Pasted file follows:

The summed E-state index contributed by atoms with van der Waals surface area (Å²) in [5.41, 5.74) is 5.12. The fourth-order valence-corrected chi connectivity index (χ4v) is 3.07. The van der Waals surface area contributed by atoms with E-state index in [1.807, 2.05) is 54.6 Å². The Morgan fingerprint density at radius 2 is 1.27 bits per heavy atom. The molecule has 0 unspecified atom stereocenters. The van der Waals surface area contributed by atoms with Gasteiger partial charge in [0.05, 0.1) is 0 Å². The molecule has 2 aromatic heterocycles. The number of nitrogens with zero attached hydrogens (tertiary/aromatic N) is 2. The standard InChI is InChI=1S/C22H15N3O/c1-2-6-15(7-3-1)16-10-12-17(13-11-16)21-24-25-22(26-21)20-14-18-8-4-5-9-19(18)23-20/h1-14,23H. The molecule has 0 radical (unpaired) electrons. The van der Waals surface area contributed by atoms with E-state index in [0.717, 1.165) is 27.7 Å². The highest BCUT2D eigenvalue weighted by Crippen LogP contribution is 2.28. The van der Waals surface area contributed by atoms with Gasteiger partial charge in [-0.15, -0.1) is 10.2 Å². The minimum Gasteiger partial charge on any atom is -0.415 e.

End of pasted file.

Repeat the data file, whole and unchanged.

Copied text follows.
The summed E-state index contributed by atoms with van der Waals surface area (Å²) in [5.41, 5.74) is 5.12. The fourth-order valence-corrected chi connectivity index (χ4v) is 3.07. The van der Waals surface area contributed by atoms with E-state index in [1.807, 2.05) is 54.6 Å². The Morgan fingerprint density at radius 2 is 1.27 bits per heavy atom. The molecule has 0 unspecified atom stereocenters. The van der Waals surface area contributed by atoms with Gasteiger partial charge in [0.05, 0.1) is 0 Å². The molecule has 2 aromatic heterocycles. The number of nitrogens with zero attached hydrogens (tertiary/aromatic N) is 2. The standard InChI is InChI=1S/C22H15N3O/c1-2-6-15(7-3-1)16-10-12-17(13-11-16)21-24-25-22(26-21)20-14-18-8-4-5-9-19(18)23-20/h1-14,23H. The molecule has 0 radical (unpaired) electrons. The van der Waals surface area contributed by atoms with E-state index in [0.717, 1.165) is 27.7 Å². The highest BCUT2D eigenvalue weighted by Crippen LogP contribution is 2.28. The van der Waals surface area contributed by atoms with Gasteiger partial charge in [-0.15, -0.1) is 10.2 Å². The minimum Gasteiger partial charge on any atom is -0.415 e.